During the period 1959 - 1991, territorial administrative borders were created, wells were constructed and animal husbandry was collectivized. This limited free migration and enabled grazing of animals where previously lack of available water prevented it and salt was distributed to satisfy the needs of the animals. One disadvantage was the over-grazing of land and complete devastation of the vegetation around the wells.
Nomads make four main migrations between the four seasonal pasture areas and many other migrations within those seasons. Depending on the differences of geographical zones, nowadays a nomadic family will move on average 10 times a year, although in cases of emergency they can move up to 30 times per year.
Pastures around a new site are divided up and used separately according to animal type. Nomads use the most distant pastures for horses because horses form quite stable groups under the leading stallion and are unlikely to run away from the group. This also offers protection against attack by wolves. When in danger the mares form a circle with their fronts facing inward, with the foals in the centre and the stallion on the outside, a distribution that challenges any agressor. Nomads who own only a small number of horses let theirs join with their neighbours' horses.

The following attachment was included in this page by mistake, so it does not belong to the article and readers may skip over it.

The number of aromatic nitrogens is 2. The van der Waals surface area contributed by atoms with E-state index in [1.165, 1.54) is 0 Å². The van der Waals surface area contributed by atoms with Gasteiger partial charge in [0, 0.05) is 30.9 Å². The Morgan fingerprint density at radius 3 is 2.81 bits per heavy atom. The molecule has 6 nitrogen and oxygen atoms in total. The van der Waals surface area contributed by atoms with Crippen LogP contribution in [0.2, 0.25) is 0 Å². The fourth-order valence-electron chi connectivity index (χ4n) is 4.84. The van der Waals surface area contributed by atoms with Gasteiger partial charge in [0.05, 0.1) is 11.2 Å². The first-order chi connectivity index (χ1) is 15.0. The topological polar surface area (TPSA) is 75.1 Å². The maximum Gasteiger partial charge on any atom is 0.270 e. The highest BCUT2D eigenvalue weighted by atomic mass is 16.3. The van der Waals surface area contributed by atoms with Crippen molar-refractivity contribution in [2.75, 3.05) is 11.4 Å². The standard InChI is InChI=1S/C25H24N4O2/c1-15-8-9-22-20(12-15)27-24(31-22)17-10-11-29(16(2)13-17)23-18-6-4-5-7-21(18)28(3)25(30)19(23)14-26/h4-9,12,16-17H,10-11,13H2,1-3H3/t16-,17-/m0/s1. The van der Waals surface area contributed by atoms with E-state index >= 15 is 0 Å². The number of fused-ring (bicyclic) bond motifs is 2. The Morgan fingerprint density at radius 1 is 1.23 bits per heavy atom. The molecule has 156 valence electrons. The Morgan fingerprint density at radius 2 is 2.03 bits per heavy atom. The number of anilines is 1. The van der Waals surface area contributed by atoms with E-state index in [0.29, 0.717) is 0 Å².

A popular method of horse keeping is the individual migration where a herdsman takes his horses and a tent to distant pastures whilst the rest of the family stay with the other animals who are considered not strong enough to make a long migration. This happens in all four seasons, and in times of scarce food reserves e.g. drought or heavy snowfall, they may have to cover long distances.
More information about breeding, horse racing and training, the wild horse and different uses of horses can be found in Bold's book, ISBN: 978-9979-72-243-4